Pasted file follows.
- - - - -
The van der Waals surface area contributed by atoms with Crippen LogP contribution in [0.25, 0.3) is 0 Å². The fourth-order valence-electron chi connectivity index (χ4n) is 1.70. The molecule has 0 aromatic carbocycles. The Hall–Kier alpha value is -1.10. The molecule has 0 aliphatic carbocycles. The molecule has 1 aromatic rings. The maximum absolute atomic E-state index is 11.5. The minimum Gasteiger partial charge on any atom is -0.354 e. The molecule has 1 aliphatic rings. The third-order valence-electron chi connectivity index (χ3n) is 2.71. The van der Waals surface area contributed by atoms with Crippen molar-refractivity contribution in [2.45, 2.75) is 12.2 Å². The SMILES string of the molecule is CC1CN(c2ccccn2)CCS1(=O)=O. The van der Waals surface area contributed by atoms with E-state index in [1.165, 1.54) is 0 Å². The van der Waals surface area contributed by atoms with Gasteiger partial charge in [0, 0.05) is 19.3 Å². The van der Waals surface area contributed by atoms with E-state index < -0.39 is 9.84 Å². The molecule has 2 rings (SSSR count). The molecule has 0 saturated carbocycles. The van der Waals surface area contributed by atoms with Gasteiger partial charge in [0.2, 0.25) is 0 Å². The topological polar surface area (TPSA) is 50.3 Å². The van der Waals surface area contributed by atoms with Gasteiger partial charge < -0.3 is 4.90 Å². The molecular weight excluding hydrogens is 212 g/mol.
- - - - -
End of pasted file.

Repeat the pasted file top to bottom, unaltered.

The van der Waals surface area contributed by atoms with Crippen LogP contribution in [0.25, 0.3) is 0 Å². The fourth-order valence-electron chi connectivity index (χ4n) is 1.70. The molecule has 0 aromatic carbocycles. The Hall–Kier alpha value is -1.10. The molecule has 0 aliphatic carbocycles. The molecule has 1 aromatic rings. The maximum absolute atomic E-state index is 11.5. The minimum Gasteiger partial charge on any atom is -0.354 e. The molecule has 1 aliphatic rings. The third-order valence-electron chi connectivity index (χ3n) is 2.71. The van der Waals surface area contributed by atoms with Crippen molar-refractivity contribution in [2.45, 2.75) is 12.2 Å². The SMILES string of the molecule is CC1CN(c2ccccn2)CCS1(=O)=O. The van der Waals surface area contributed by atoms with E-state index in [1.165, 1.54) is 0 Å². The van der Waals surface area contributed by atoms with Gasteiger partial charge in [0, 0.05) is 19.3 Å². The van der Waals surface area contributed by atoms with E-state index < -0.39 is 9.84 Å². The molecule has 2 rings (SSSR count). The molecule has 0 saturated carbocycles. The van der Waals surface area contributed by atoms with Gasteiger partial charge in [0.2, 0.25) is 0 Å². The topological polar surface area (TPSA) is 50.3 Å². The van der Waals surface area contributed by atoms with Gasteiger partial charge < -0.3 is 4.90 Å². The molecular weight excluding hydrogens is 212 g/mol.